Beyond technique, or more precisely, developing from it, is the ability to manage the steps in a process. Not only getting each technical move right, but arranging the moves properly and fluidly. I had the opportunity to observe more experienced, fourth-year residents operating on a series of plastic modelsĂ˘€”removing an embolism, resecting a colonĂ˘€”and, to a person, each commented on the challenge, at their stage, of knowing what to do next, and nextĂ˘€”each necessary step anticipated and followed in orderĂ˘€”and what decisions to make when there is no supervising surgeon present to guide them.
And there is a further consideration here. Though surgical procedures involve predictable sequences of steps, one must continually respond to variations in the patient's anatomy, the residue of trauma or prior surgeries, the surgeon's own mistakes--a nick, a clumsy move--and the unexpected responses of the patient's body. As with the other kinds of work I observed, effective decision-making requires not only a repertoire of skillful routines but also a developed sense of how to modify routines in order to gain a desired effect, a technical suppleness.
The surgeon on the screen is bringing things to a close. I ask Dr. Tompkins what might have happened if, say, the gall bladder had been in an odd position or if the surgeon had run into scar tissue from a previous surgery. ""ou've got to be prepared for these things," he says, "and you've got to be able to judge when its not safe to continue this laparoscopic procedure and convert to open surgery.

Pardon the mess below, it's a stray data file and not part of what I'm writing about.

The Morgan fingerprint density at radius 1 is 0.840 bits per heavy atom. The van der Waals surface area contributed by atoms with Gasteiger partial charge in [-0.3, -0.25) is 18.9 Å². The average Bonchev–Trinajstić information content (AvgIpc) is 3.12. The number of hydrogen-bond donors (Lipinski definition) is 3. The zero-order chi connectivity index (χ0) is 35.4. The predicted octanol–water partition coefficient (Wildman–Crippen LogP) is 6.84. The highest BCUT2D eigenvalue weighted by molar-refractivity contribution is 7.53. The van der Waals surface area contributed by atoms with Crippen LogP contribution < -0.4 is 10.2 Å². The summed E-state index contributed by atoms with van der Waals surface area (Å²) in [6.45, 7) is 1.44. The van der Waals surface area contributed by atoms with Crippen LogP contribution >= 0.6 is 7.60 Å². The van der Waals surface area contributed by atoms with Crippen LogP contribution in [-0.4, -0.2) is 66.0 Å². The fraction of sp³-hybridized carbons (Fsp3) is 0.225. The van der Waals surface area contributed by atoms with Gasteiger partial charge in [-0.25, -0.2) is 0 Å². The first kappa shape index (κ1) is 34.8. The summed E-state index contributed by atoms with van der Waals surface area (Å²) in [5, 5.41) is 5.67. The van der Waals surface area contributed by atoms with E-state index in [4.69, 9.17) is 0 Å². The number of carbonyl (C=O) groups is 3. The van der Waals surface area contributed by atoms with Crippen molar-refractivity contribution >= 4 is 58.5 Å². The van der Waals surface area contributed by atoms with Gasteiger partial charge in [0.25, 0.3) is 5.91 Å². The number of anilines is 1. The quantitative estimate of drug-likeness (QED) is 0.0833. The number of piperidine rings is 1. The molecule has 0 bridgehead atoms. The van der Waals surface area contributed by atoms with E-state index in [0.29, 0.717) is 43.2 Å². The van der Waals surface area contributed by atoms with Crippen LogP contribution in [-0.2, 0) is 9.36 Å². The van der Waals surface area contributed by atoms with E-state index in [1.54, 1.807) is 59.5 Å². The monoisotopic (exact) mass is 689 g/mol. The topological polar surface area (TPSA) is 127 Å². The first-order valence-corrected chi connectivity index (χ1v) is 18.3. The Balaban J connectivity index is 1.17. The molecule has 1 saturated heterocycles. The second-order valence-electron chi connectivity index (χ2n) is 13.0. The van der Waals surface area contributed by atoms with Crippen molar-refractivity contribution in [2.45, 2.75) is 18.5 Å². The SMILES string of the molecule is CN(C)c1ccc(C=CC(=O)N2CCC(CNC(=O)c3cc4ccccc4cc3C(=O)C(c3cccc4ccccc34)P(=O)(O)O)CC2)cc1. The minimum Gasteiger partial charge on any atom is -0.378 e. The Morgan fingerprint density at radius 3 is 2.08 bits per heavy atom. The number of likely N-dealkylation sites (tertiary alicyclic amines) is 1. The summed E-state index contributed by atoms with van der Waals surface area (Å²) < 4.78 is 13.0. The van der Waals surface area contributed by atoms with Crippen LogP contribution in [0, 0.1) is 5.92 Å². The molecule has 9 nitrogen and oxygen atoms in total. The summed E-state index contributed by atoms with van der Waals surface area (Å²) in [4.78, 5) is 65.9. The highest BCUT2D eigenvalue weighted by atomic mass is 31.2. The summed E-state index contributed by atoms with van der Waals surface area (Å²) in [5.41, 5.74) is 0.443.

Dr. Tompkins continues to talk about judgment. It is a topic that other senior surgeons I met focus on as well--perhaps the most pressing issue as they attempt to train young surgeons.
Good surgical judgment, they tell me, involves the information one has about the patient. And it involves what one knows about the procedure in question Ă˘€“ what's been published about it, what techniques detailed, what probabilities of good outcome. This book knowledge is augmented, revised, made incarnate through experience.
Surgical judgment emerges from a physical knowledge of anatomy, from technical finesse, from procedural skill. And, as with so many of the kinds of work I observed, important craft values are woven through this competence: persistence, self-monitoring, knowing limits.
"You know," Tompkins reflects, leaning back from the computer and turning directly to me, "you can talk about judgment and describe it more than you can define it. You can describe situations where it comes into play, and by describing those situations, then you can, kind of, put flesh on the thing." Drawing on a complex mix of knowledge, skill, and character, surgical judgment is, if I understand it, contextual and in-the-moment. And though it involves abstractions (for example, probabilities of outcomes or generalizations about disease processes), it is also profoundly immediate and physical.
There is a powerful tendency in Twentieth Century intellectual life to create mathematical or logical models to represent reasoning and decision-making. I think it would be pretty difficult to model surgical judgment. Surgical judgment provides yet another example of the way dichotomies such as technique versus reflection and concrete versus abstract break down in practice. The surgeon's judgment is simultaneously technical and deliberative, and that mix is the source of its power.